While the 18-month road construction suspension is in effect, the Forest Service intends to develop new policies to minimise environmental damage. The policies will help identify unessential roads, recommend which roads should be eliminated or maintained, and assess roads that need to be reconstructed and maintained so that they are safe to use.

America’s National Forests cover more than 191 million acres of publicly-owned land in 44 states. Most of these lands are open to logging, mining, motorised recreation and other commercial uses. 18% – areas designated as wilderness by Congress – are protected from new road building. A final 31%, or 60 million acres of National Forests, are still road-free. These undeveloped forests lands are not permanently protected from road construction and commercial and motorised recreational uses.

“It is our responsibility to safeguard the often irreplaceable ecological value of unroaded areas until a permanent policy can protect our last great open spaces, our water and wildlife, and the economic health of forest communities,” US Agriculture Secretary Dan Glickman said. “We are therefore calling an official time out, so we can examine the science, involve the public and build a roads policy for the 21st century.”

According to the new policy, which was published on February 12, 1999 in the US Federal Register, all Forest Service roads will be placed in two categories – classified and unclassified. A classified road is at least 50 inches (1.27m) wide and constructed and maintained for vehicle use. An unclassified road is considered a road that was not constructed, maintained or intended for highway use.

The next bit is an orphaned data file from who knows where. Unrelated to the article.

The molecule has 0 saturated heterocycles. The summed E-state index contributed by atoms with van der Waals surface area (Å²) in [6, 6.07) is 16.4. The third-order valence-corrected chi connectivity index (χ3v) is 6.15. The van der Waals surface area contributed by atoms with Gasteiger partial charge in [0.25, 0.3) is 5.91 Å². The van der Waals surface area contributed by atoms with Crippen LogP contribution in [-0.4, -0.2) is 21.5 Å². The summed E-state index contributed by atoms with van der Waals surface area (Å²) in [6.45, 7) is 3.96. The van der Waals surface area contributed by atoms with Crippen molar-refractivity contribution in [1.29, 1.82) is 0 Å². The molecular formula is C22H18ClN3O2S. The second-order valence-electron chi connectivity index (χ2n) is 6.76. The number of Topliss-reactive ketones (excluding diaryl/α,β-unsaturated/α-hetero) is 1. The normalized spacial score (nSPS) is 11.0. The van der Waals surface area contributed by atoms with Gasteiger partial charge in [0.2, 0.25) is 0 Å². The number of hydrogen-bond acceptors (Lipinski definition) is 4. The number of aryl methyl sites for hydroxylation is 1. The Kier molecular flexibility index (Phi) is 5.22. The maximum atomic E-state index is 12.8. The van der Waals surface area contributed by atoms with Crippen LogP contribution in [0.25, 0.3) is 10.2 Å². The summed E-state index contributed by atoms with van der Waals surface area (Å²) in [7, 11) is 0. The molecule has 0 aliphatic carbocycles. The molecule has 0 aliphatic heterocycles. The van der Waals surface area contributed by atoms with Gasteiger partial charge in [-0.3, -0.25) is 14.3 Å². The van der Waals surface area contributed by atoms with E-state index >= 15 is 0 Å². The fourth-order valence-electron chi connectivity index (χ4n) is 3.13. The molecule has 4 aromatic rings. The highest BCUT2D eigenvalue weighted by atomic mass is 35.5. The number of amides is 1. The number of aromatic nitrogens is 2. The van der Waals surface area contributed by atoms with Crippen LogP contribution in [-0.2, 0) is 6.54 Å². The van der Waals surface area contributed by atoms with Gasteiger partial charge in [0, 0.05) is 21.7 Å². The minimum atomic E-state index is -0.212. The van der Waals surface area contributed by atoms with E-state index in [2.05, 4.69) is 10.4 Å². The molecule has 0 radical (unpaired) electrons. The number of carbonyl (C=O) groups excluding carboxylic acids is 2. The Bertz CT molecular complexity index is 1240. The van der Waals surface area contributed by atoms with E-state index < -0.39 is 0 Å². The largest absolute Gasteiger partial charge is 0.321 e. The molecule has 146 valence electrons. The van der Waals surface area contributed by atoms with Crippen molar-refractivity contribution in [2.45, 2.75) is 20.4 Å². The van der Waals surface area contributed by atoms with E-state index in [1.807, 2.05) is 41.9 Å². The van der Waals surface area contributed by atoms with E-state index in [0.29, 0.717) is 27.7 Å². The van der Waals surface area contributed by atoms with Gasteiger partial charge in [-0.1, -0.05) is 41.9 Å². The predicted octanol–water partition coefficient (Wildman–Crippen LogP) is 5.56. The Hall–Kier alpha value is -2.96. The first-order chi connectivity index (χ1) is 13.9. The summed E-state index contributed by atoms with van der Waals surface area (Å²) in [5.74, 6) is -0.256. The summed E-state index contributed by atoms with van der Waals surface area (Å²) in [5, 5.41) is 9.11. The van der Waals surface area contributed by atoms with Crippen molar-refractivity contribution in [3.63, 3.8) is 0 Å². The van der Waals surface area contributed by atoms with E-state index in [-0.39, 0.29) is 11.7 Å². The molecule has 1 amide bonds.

Once built, roads must be maintained by the Forest Service for many years. The Forest Service estimates the national forest road system has 383,000 miles (616,000 km) of classified roads and 52,000 miles (84,000 km) of unclassified roads.

US environment organisation, The Wilderness Society, said the Forest Service is on the right track with the moratorium, but warned that the government had only 18 months in which to find a way to protect 60 million acres of forests.

The Wilderness Society also said the moratorium leaves more than 15 million acres of forest unprotected, such as the National Forests in Alaska, the Pacific Northwest, Northern California and 11 other National Forests.

“[Forest Service Chief] Dombeck is trying to lead the agency in the right direction, ” said William H. Meadows, President of The Wilderness Society. “I assume he knows we need to go farther than just a new roads policy to protect these last remaining roadless areas. Ultimately this policy he’s started should lead us to permanent protection of all 60 million acres at stake.

“You’ve got to realise that a single road will dump silt into a nearby river for over 20 years,” continued Meadows. “Roads are the number-one threat to forest health, and without the protection offered today, many of these unspoiled areas will be cut with roads, and logged. But 18 months is not nearly long enough to stave off the threat.”

Road building in virgin wilderness areas immediately disqualifies them from permanent Federal safeguarding under the National Wilderness Preservation System. Environmental impact reports show roads cause erosion and mudslides that damage streams, fish and water quality, and invite increased off-road vehicle use in pristine forest areas. They are also costly. The Forest Service currently can afford to maintain only 18% of its roads, and faces a $8.5-billion backlog on upkeep.

The roads in National Forests are built primarily to facilitate logging programs-which lost $45 million of taxpayers’ money in Fiscal Year 1997, the most recent year for which figures are available, according to analyses released by The Wilderness Society.

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